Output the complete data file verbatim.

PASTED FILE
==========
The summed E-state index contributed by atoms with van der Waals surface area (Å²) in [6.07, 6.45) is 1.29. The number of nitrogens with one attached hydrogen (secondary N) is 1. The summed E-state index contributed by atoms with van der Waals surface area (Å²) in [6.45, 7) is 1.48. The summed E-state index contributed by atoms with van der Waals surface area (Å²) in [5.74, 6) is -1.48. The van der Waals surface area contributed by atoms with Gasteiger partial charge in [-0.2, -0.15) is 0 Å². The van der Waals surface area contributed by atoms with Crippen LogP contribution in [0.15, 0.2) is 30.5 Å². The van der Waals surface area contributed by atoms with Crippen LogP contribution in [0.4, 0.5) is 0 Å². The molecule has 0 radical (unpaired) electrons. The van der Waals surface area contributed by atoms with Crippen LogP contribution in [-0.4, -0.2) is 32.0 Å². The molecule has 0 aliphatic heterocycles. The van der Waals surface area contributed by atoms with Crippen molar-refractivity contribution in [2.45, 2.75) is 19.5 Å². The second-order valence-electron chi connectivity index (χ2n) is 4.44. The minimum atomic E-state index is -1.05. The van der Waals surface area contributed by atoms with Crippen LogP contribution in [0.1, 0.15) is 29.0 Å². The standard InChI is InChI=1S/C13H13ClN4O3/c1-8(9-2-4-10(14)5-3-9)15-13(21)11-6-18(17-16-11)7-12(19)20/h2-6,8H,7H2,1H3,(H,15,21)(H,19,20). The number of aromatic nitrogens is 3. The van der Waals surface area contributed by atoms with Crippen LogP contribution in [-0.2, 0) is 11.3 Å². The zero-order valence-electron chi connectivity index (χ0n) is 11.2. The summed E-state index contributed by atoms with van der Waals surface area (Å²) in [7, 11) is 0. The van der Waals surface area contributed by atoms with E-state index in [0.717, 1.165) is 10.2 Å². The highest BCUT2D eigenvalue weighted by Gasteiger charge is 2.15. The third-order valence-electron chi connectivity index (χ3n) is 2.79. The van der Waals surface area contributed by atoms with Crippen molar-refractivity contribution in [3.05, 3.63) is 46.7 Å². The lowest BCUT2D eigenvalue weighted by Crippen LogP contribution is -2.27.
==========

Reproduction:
The summed E-state index contributed by atoms with van der Waals surface area (Å²) in [6.07, 6.45) is 1.29. The number of nitrogens with one attached hydrogen (secondary N) is 1. The summed E-state index contributed by atoms with van der Waals surface area (Å²) in [6.45, 7) is 1.48. The summed E-state index contributed by atoms with van der Waals surface area (Å²) in [5.74, 6) is -1.48. The van der Waals surface area contributed by atoms with Gasteiger partial charge in [-0.2, -0.15) is 0 Å². The van der Waals surface area contributed by atoms with Crippen LogP contribution in [0.15, 0.2) is 30.5 Å². The van der Waals surface area contributed by atoms with Crippen LogP contribution in [0.4, 0.5) is 0 Å². The molecule has 0 radical (unpaired) electrons. The van der Waals surface area contributed by atoms with Crippen LogP contribution in [-0.4, -0.2) is 32.0 Å². The molecule has 0 aliphatic heterocycles. The van der Waals surface area contributed by atoms with Crippen molar-refractivity contribution in [2.45, 2.75) is 19.5 Å². The second-order valence-electron chi connectivity index (χ2n) is 4.44. The minimum atomic E-state index is -1.05. The van der Waals surface area contributed by atoms with Crippen LogP contribution in [0.1, 0.15) is 29.0 Å². The standard InChI is InChI=1S/C13H13ClN4O3/c1-8(9-2-4-10(14)5-3-9)15-13(21)11-6-18(17-16-11)7-12(19)20/h2-6,8H,7H2,1H3,(H,15,21)(H,19,20). The number of aromatic nitrogens is 3. The van der Waals surface area contributed by atoms with Crippen LogP contribution in [-0.2, 0) is 11.3 Å². The zero-order valence-electron chi connectivity index (χ0n) is 11.2. The summed E-state index contributed by atoms with van der Waals surface area (Å²) in [7, 11) is 0. The van der Waals surface area contributed by atoms with E-state index in [0.717, 1.165) is 10.2 Å². The highest BCUT2D eigenvalue weighted by Gasteiger charge is 2.15. The third-order valence-electron chi connectivity index (χ3n) is 2.79. The van der Waals surface area contributed by atoms with Crippen molar-refractivity contribution in [3.05, 3.63) is 46.7 Å². The lowest BCUT2D eigenvalue weighted by Crippen LogP contribution is -2.27.